The importance of gut health…
Our research has shown that, along with a range of other diseases involving the immune system, the inflammatory spinal arthritis ankylosing spondylitis (AS) is most likely caused by bacteria in the gut triggering abnormal immune responses in patients. We were the first group to show that AS patients could be distinguished from healthy people by studying their gut bacteria (‘microbiome’), and are now working to determine precisely which bacteria are possibly involved in triggering disease processes.
Using state of the art DNA sequencing techniques, we are looking in-depth at the microbiome in the guts of patients with AS, inflammatory bowel disease and healthy volunteers. To do this we are sourcing stool and blood samples, gut biopsies and questionnaire data from affected and healthy individuals.
If differences in the gut microbiome are found to directly contribute to or correlate with the development of AS, this may lead to new ways of screening people for the disease, helping with diagnosis and providing preventative intervention.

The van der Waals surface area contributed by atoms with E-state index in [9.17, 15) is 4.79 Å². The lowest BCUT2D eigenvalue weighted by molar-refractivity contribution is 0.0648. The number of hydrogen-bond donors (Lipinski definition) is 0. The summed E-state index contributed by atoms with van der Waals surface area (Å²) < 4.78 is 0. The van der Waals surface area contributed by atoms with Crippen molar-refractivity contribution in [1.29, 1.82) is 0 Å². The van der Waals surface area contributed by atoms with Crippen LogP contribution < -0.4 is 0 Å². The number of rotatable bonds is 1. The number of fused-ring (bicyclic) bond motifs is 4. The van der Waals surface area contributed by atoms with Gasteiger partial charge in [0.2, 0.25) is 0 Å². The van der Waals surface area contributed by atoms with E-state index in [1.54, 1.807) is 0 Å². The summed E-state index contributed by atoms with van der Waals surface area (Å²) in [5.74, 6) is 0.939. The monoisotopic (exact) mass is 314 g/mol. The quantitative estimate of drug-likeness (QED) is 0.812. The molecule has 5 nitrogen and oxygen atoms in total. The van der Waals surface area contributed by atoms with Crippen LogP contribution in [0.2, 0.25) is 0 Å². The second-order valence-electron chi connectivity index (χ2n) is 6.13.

How can you help?
This project is being conducted at the Princess Alexandra Hospital, Logan Hospital and the University of Palermo, Italy. If you are interested in helping or would like more information on this project, please contact Julie Phipps (research nurse) on +61 7 3443 7078.
A number of genes contributing to AS susceptibility may alter gut barrier integrity and immune responses to microbes in the gut. A number of microorganisms have been found at an altered abundance in the guts of AS patients.
Figure published in: Brown MA, Kenna T, Wordsworth BP. Genetics of ankylosing spondylitis-insights into pathogenesis. Nat Rev Rheumatol. 2016;12(2):81-91.
- Professor Matthew Brown
- Julie Phipps
- Erika de Guzman
- Dr Peter Sternes
- Linda Bradbury
- Associate Professor Tony Kenna